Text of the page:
The account has many subscriptions, only one of which can be the current. The subscription is linked to a plan.
When a customer upgrades, the current subscription ends, and is replaced by a new one. Tracking start and end dates helps with churn and upgrade/downgrade metrics reports, such as time on premium before downgrade etc.
I've also been stung before by checking for a specific plan, as opposed to checking for the abilities or attributes of the current plan. In your example you're checking if the plan name is "trial" to determine if they should have trial limitations put upon them. This becomes tricky if you need to introduce a new trial option, named differently in the future, that needs to co-exist with your current single trial plan set up. I'd prefer to be checking "is the current plan a trial" or ideally link them to a real plan, but check if it is "in trial" (via dates, boolean etc).
I've seen (but not done myself) products that let you move up and down between plans during trial so you can really assess the impact of not having feature available on higher plans. Doing this is impossible with a single plan called "trial".
Subscription billing, dunning, pro-rated upgrade, taxes, discounts etc is a ridiculously complex set of functionality.
Also ProfitWell plugs in to Stripe and does a pretty good job with analytics for that for free too.
Of course if you're using multiple payment providers you'll want to roll your own abstraction as the above comment describes.
Eventually you'll want to find out what your resubscribe rate is, or what the average interval between subscriptions is. Answering these types of questions via Stripe's API is no fun.
All billing dunning etc. is done by Stripe billing at this stage.
Downgrading would put them over a tier limit, so they can't be automatically downgraded unless they first delete enough stuff to be within the next tier limit down. Then I suppose they need to get a credit on their account or a refund etc. But do they get new pricing or are they still grandfathered or what?
Not to mention if they are a South African customer their invoice needs to display the VAT subtotal in Rand and Stripe etc don't cater to that. That's on you.
This stuff becomes kinda nasty when the edge cases stack up and there isn't anything in the market that handles it all beautifully.
That'd make all our lives a lot easier. SaaS billing still sucks.
It's good to see some discussion on how to handle some of this stuff. Information is really thin on the ground.
I might be wrong but paddle.com helps you solve exactly that.
They only make sense if you are small in scale. Use them when you are starting out and then build your own after you have a good number of paid users.
The bookkeeping and support for my business was much easier when I used FastSpring. I believe the higher payment processing fee to be worth it.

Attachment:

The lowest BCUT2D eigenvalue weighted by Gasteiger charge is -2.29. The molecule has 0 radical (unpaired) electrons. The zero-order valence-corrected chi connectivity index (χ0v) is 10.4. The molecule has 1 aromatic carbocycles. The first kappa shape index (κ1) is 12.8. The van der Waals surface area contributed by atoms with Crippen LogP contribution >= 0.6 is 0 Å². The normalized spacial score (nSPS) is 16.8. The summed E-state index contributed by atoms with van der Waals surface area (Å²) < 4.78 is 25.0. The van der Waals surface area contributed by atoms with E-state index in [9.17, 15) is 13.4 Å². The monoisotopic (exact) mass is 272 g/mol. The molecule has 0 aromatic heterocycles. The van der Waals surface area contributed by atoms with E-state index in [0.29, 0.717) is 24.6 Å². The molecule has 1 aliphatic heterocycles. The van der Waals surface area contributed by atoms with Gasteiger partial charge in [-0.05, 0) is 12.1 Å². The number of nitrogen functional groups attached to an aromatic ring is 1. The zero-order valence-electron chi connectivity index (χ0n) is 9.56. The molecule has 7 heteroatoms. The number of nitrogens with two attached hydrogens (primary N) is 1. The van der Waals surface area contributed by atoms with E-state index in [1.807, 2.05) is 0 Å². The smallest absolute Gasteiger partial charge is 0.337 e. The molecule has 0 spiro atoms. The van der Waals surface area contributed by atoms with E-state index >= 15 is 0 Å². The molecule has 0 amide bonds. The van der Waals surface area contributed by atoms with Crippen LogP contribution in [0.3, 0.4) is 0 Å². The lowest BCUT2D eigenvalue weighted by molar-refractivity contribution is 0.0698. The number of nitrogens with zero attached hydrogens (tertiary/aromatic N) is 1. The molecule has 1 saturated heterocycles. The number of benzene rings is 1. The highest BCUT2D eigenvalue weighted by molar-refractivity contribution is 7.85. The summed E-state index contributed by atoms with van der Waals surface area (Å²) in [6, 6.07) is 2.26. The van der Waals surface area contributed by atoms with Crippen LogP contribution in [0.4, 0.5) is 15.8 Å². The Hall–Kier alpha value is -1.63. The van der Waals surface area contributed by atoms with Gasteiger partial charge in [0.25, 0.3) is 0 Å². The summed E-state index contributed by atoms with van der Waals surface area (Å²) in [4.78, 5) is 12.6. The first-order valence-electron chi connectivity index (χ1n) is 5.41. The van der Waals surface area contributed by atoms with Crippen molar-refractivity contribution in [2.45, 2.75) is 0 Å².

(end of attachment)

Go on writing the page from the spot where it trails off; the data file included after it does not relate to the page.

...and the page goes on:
- By abstracting some of the most volitile aspects of an early app and business logic.. The combinations in which you sell it can greatly increase the speed of iterating through ideas and offerings.
- There is more than one valid way to implement feature flagging. It's good to start somewhere that seems familiar and grow with it.
- One way I like approaching this problem is tying feature flags into sub roles and roles, which tie into subscriptions of plans. Depending on the nature of your app, the previous sentence can be longer, or shorter to allow flexibility in abstraction.
I'd love to hear how others have seen this implemented in their worlds as well!
I've kinda struggled with this while signing up the first 20+ customers (and still am). You sorta figure it out, but it is all custom code tying into frontend and backend routines. Really does prohibit experimentation.
The blog is a way of getting knowledge out there.
Starting off, I've always done the following:
1. Free option with a limited number of queries
2. Premium option with unlimited number of queries and a few "key" features unlocked.
This simplifies development significantly, as all you have to do is track the queries (per hour, day, month, total, etc.). You can also limit routes based on the features.
This has been extremely effective on my website Easy-A.net (https://easy-a.net/), essentially people can view the grade distribution for courses and we estimate the workload.
Pricing is always difficult, and by scaling it based on API hits it's much easier to price. It's essentially pay for use.
I think (as identified in the first line of the article):
> How do you deal with what a user can do on their account in a SaaS app? Can Jane on the "Starter" plan create another widget when she is near the limit of her plan? What if she's a trial user?
If as a SaaS you're typically targeting one customer archetype starting off -- then you should only have two plans. One to get their feet wet, the other to help them dive in.
Mainly because you'll loose conversions without a high price point third plan that acts as an anchor and makes the middle plan seem like really good value.